effort force applied to one point
resistance load located at some other point
fulcrum or axis fixed point that something rotates around
movement occurs when... effort exceeds resistance
effort arm part of the lever from fulcrum to point of effort
resistance arm part of lever from fulcrum to point of resistance
biomechanics practice of applying mechanical principles to biology (i.e. comparing joint movement and muscle contraction to a lever - long bone as lever, joint as fulcrum, and effort generated by muscle)
3 classes of levers 1st class, 2nd class, and third class
1st class lever FAR (fulcrum, axis in the middle, and resistance at the other end) (i.e. scissors, see-saw, old-school balance, or a head), advantage - can balance because the axis is in the middle
2nd class lever ARF (axis, resistance in the middle, and then force), resistance arm is always shorter than the effort arm (i.e. foot lift, wheel barrow), advantage - allows you to overcome a ton of force
3rd class lever AFR (axis, force in the middle, and then resistance), effort arm is shorter than resistance arm (i.e. golf club, bicep curl), advantage - allows greater range of motion and greater speed of motion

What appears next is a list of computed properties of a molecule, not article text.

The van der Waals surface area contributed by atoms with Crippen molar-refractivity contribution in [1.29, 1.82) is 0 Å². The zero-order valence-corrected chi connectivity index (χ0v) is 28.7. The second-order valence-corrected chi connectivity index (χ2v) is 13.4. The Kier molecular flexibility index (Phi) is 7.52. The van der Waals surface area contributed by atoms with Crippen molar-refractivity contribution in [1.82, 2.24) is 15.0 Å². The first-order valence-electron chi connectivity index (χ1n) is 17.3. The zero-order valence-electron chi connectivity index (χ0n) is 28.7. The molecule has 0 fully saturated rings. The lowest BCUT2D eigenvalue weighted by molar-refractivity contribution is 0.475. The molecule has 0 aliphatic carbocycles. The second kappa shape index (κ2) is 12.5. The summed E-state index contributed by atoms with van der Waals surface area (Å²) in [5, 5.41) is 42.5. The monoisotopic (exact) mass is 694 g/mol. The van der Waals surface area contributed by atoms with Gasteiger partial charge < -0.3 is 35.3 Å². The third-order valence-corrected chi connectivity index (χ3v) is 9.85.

movements of synovial joints gliding, angular motion, flexion, extension, hyperextension, lateral flexion, abduction, adduction, circumduction, rotation, depression, elevation, dorsiflexion, plantar flexion, inversion, eversion, protraction, retraction, opposition, and reposition
gliding two opposing surface slide back-and-forth or side-to-side leaving the angle between the bones unchanged (only limited movement in either direction and typically occurs along plane joints) (i.e. between carpals and tarsals)
angular motion one of the four types of motion occurring at synovial joints that either increases or decreases the angle between two bones (includes: flexion, extension, hyperextension, lateral flexion, abduction, adduction, and circumduction)
flexion movement in the sagittal and decreases the angle between the bones (bones brought closer together) (i.e. bending finger toward the palm)
extension opposite of flexion, increases angle between articulating bones (i.e. straightening fingers after making a fist)
hyperextension joint extended more than 180 degrees (i.e. glancing up at the ceiling while standing)
lateral flexion trunk of body moving in coronal plane laterally (side bending), occurs primarily between vertebrae in the cervical and lumbar region